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A scarcely less interesting character is that of the gallant SIR WALTER RALEIGH, who, after having brought a new world to light, wrote the history of the old in a prison. In his wonderful versatility of genius, and in all departments of his remarkable life, it may truly be said, he was equally illustrious. "He was honored by England's greatest queen, and was sacrificed to the caprice of the meanest of her kings." Probably the last words ever traced by his pen were the following, written in his Bible on the evening preceding his execution :

E'en such is time, that takes on trust
Our youth, our joys, our all we have,
And pays us but with earth and dust;

Who in the dark and silent grave-
When we have wandered all our ways—
Shuts up the story of our days:
But from this earth, this grave, this dust,
My God shall raise me up, I trust!

That "bold and spirited poem," as Campbell styles the "Soul's Errand," is now generally admitted to be from the pen of Raleigh, since it has been traced in manuscript to the year 1593; and two answers to it, written in his lifetime, ascribe its authorship to Sir Walter. It was originally designated thus:-"Sir Walter Raleigh, bis Lie." Campbell tells us that its perusal always deeply affected him; and he adds,-" It places the last and inexpressibly awful hour of existence before my view, and sounds like a sentence of vanity on the things of this world, pronounced by a dying man, whose eye glares on eternity, and whose voice is raised by strength from another world."

Listen to a few of the strong stanzas :—

Goe, soule, the bodies guest, upon a thanklesse arrant ;

Feare not to touch the best ;-the truth shall be thy warrant :

Say to the Court, it glowes, and shines like rotten wood;
Say to the Church, it shewes what's good, and doth no good;
If Church and Court reply,

Then give them both the lye.


Goe, since I needs must dye,
And give the world the lye.




Tell Zeale it wants devotion; tell Love it is but lust;
Tell Time it is but motion; tell Flesh it is but dust;
And wish them not reply,
For thou must give the lye.

Tell Age it daily wasteth; tell Honour how it alters;
Tell Beauty how she blasteth; tell Fauour how it falters:
And as they shall reply,
Give every one the lye.


Tell Fortune of her blindnesse; tell Nature of decay;
Tell Friendship of unkindnesse; tell Justice of delay;
And if they will reply,

Then give them all the lie.

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So when thou hast, as I commanded thee, done blabbing;
Although to give the lie deserves no less than stabbing;

Yet stabb at thee who will,
No stabb the soul can kill.

The author of one of the most romantic poems in the English language, EDMUND SPENSER, was born near the Tower of London, in 1553. To affirm that his Faerie Queene is replete with brilliant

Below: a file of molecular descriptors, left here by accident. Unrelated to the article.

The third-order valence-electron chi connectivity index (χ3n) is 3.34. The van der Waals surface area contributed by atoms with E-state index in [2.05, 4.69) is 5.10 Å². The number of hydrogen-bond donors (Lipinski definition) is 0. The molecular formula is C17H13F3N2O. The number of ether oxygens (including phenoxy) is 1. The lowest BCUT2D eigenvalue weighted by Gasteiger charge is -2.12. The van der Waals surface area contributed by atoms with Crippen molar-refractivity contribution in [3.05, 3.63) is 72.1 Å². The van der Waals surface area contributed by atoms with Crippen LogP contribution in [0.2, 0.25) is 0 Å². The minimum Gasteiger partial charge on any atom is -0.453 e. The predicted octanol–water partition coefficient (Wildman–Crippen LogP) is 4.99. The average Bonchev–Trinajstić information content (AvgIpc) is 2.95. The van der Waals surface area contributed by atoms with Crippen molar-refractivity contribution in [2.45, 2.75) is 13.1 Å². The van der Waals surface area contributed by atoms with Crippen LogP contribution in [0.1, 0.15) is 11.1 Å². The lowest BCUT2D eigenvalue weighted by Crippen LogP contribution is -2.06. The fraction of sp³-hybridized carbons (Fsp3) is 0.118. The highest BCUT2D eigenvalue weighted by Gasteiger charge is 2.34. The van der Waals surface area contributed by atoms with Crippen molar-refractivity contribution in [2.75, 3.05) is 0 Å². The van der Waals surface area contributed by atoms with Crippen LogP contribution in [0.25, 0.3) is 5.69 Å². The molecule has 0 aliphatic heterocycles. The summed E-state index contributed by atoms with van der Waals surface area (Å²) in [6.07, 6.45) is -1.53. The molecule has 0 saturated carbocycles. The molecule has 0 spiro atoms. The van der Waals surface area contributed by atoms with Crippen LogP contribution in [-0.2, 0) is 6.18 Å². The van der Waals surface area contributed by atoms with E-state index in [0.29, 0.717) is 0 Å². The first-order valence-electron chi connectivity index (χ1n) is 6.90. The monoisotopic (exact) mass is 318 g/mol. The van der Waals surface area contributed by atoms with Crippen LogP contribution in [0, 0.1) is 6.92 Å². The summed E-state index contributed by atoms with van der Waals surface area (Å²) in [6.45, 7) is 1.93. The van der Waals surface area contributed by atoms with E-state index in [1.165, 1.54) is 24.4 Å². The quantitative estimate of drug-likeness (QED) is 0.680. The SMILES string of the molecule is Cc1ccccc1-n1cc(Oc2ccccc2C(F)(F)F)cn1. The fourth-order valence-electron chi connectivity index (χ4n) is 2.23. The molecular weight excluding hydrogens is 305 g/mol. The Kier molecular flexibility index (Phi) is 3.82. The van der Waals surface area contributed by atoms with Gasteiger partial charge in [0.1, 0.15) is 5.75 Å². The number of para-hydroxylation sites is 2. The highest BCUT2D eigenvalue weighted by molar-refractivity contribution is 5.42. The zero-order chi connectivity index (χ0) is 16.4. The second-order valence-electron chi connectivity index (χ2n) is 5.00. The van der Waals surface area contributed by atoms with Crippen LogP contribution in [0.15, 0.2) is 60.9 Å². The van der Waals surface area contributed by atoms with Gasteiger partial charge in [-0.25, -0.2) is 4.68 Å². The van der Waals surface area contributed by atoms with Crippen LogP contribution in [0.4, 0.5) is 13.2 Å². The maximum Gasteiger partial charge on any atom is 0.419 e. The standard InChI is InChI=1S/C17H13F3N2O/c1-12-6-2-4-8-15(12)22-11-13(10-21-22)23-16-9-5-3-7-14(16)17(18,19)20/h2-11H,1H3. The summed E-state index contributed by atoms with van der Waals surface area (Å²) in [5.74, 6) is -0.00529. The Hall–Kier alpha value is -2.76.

and luxurious imagery, enriched with wondrous sweetness of versification, is but to echo the universal verdict of critics. Campbell styles Spenser the "Rubens of English poetry," while Charles Lamb refers to him as "the Poets' poet ;" and such, indeed, he is: for not only was he the special favourite of Milton, Dryden, Pope, and Gray, but there has scarcely been any eminent poet since his day who has not delighted to peruse, if not to pilfer from, his prolific productions. Leigh Hunt considers him, in the imaginative faculty, superior even to Milton; his grand characteristic is poetic luxury. Another of our noted bards speaks of him as "steeped in romance ;" and as "the prince of magicians." Glance at his group of the Seasons; how daintily his allegorical impersonations are decked with flowers, and redolent with perfume :


So forth issew'd the seasons of the yeare:

First, lusty Spring all dight in leaves of flowres
That freshly budded and new bloosmes did beare,
In which a thousand birds had built their bowres
That sweetly sung to call forth paramours;
And in his hand a iavelin he did beare,

And on his head (as fit for warlike stoures)
A guilt engraven morion he did weare;

That as some did him love, so others did him feare.

Then came the iolly Sommer, being dight
In a thin silken cassock colored greene,
That was unlyned all, to be more light:

And on his head a girlond well beseene
He wore, from which as he had chauffed been


The sweat did drop; and in his hand he bore

A bowe and shaftes, as he in forrest greene Had hunted late the libbard or the bore,

And now would bathe his limbes with labor heated sore.


Then came the Autumne all in yellow clad,
As though he ioyed in his plentious store,

Laden with fruits that made him laugh, full glad
That he had banisht hunger, which to-fore
Had by the belly oft him pinchèd sore:
Upon his head a wreath, that was enrold

With eares of corne of every sort, he bore;

And in his hand a sickle he did holde,

To reape the ripened fruits the which the earth had yold.


Lastly came Winter cloathed all in frize,

Chattering his teeth for cold that did him chill;
Whilst on his hoary beard his breath did freese,
And the dull drops, that from his purpled bill
As from a limbeck did adown distil:

In his right hand a tipped staffe he held,

With which his feeble steps he stayed still;
For he was faint with cold, and weak with eld,

That scarce his loosèd limbes he able was to weld.

In these glowing lines, Spenser pays beautiful tribute to the floral month of May:

Then came faire May, the fairest maid on ground,
Deck'd all with dainties of her season's pride,

And throwing flowres out of her lap around;

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